In a manner of speaking, many of the paintings and literary masterpieces we consider classics are fan works.
Shakespeare is well known for taking the work of other writers and improving upon it when crafting his plays. When you get right down to it, what are Paradise Lost and Dante’s Inferno but fan fiction written about the Bible? Many of the earlier novelists took inspiration from each other’s work, often borrowing heavily from one another.
Aside from portraits, what are the subjects of most of the famous Renaissance paintings we learned about in school? They either featured Bible scenes or scenes from Greek or Roman mythology.
People look at writing as a solitary pastime, and in many ways it is. However, the best parts of the writing community are anything but solitary, especially so nowadays with the internet connecting us with ease.
When I was coming up and just starting to seriously look into publishing back in the mid to late 90s, being able to find an author’s address or email address was huge. Even back when the only internet access I had was the once a month trip to my high school’s computer lab, I managed to find Anne McCaffrey’s address on her website and write to her. Aside from our school librarian, she was the first person to ever encourage the writing dream. I found the boards on her website, and some other writer’s boards besides, in the following year or two, and through them, I found mentors.
We will take a look at personification today as we continue our study of figurative language. What exactly is personification?
Personification is defined as the application of human characteristics upon something nonhuman. This can be showing an inanimate object, concept, event, or animal through the use of human qualities or characteristics.
Because of its prevalence in cartoons, fables, and other children’s media, personification and its subsets are often some of the easiest forms of figurative language for many to understand. After all, how many of us grew up watching Disney films where a clock and a candlestick held conversations and argued with a teapot or the main characters were talking animals?
A few weeks ago, I talked a little about how I came to realize the way I experience the world isn't how the majority of people experience it. As a result of that particular journey and the things I learned along the way, I came to realize I had written at least two of my characters as autistic without actually setting out to do so. Having come to this realization, I had a choice.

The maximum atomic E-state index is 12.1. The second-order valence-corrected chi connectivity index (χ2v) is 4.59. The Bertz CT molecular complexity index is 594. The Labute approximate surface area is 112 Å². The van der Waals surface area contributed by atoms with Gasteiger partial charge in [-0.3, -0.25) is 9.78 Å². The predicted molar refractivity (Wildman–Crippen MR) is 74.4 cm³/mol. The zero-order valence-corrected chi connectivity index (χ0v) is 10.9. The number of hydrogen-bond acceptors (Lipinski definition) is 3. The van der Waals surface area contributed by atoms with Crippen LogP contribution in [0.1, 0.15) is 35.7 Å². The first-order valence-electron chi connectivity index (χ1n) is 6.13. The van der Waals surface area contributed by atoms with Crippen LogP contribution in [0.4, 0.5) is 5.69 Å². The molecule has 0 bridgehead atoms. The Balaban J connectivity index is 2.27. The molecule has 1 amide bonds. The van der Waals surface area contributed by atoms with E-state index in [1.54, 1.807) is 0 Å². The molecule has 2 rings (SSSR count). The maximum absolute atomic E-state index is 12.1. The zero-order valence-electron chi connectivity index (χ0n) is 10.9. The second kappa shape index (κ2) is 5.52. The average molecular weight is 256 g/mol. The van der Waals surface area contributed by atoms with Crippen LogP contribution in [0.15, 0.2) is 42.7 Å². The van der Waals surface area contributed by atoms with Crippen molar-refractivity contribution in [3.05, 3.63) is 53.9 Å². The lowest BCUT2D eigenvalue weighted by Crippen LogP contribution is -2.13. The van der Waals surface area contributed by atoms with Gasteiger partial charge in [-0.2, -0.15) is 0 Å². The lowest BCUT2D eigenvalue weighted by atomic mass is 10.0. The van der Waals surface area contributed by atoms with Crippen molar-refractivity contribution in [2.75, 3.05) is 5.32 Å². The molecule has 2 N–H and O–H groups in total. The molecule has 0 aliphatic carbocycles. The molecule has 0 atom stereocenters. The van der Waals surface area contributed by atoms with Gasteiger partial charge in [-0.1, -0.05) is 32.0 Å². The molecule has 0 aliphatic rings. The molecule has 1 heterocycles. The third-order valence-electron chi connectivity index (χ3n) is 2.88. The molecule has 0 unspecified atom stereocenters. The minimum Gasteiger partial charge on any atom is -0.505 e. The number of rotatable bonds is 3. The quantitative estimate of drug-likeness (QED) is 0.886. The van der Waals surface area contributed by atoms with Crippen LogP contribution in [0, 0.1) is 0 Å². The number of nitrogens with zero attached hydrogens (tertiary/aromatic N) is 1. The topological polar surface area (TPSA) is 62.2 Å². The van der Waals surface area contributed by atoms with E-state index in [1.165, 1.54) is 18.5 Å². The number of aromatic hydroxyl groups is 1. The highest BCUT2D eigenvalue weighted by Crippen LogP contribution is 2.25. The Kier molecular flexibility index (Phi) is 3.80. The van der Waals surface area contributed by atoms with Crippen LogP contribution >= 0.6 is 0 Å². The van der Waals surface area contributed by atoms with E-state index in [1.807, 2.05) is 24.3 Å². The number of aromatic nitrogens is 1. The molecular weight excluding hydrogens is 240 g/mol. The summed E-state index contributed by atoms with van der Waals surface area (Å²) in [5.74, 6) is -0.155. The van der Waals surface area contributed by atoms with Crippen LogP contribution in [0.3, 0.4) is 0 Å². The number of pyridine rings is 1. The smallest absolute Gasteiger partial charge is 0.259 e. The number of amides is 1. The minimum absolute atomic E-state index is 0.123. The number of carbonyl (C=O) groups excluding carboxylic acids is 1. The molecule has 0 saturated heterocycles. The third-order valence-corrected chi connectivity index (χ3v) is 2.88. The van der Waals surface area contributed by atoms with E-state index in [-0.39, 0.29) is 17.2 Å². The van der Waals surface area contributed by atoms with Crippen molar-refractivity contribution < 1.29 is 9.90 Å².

Rewrite them to be neurotypical, which is another way of saying "normal," which in and of itself is just a way of describing how the majority are, or I could keep them as they were.
The thing is, I cannot really imagine either Pyrrha or Asa being any other way than how I have been writing them. Plus, for me at least, nothing has really changed about how I view either character. Both are still strong, intelligent, kick butt women. They have places where they struggle and places where they shine like anyone else. There's just a concrete, neurological explanation behind some of theirs.
While trying my hand at teaching high school back in the fall, I spent so long away from my current rough draft, I forgot half of what I'd written. So I've been going back to read through it. In doing so, several issues with the rough have been jumping out at me, but they all stem from one factor common in rough drafts, lacking conflict.
Readers have their favorites, and they don't enjoy seeing them put through the wringer, but at the same time, what are the chances they would be so fond of those characters if they never struggled? No matter if your story is plot driven or character driven, without conflict, there is no story.